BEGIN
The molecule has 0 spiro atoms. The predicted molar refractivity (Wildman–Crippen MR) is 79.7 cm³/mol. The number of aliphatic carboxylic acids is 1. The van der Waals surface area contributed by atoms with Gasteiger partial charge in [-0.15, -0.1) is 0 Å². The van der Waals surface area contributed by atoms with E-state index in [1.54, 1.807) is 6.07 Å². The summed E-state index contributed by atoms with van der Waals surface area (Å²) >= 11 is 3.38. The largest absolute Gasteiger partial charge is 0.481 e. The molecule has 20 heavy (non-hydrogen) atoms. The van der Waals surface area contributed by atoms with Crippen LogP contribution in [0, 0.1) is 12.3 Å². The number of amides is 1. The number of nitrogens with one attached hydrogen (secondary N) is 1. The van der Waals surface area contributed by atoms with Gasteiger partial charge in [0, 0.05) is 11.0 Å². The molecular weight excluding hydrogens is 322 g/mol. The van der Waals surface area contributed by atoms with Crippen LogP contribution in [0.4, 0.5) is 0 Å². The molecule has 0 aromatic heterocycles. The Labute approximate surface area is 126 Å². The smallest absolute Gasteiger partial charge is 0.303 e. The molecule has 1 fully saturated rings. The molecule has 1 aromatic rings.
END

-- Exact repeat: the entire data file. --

The molecule has 0 spiro atoms. The predicted molar refractivity (Wildman–Crippen MR) is 79.7 cm³/mol. The number of aliphatic carboxylic acids is 1. The van der Waals surface area contributed by atoms with Gasteiger partial charge in [-0.15, -0.1) is 0 Å². The van der Waals surface area contributed by atoms with E-state index in [1.54, 1.807) is 6.07 Å². The summed E-state index contributed by atoms with van der Waals surface area (Å²) >= 11 is 3.38. The largest absolute Gasteiger partial charge is 0.481 e. The molecule has 20 heavy (non-hydrogen) atoms. The van der Waals surface area contributed by atoms with Crippen LogP contribution in [0, 0.1) is 12.3 Å². The number of amides is 1. The number of nitrogens with one attached hydrogen (secondary N) is 1. The van der Waals surface area contributed by atoms with Gasteiger partial charge in [0, 0.05) is 11.0 Å². The molecular weight excluding hydrogens is 322 g/mol. The van der Waals surface area contributed by atoms with Crippen LogP contribution in [0.4, 0.5) is 0 Å². The molecule has 0 aromatic heterocycles. The Labute approximate surface area is 126 Å². The smallest absolute Gasteiger partial charge is 0.303 e. The molecule has 1 fully saturated rings. The molecule has 1 aromatic rings.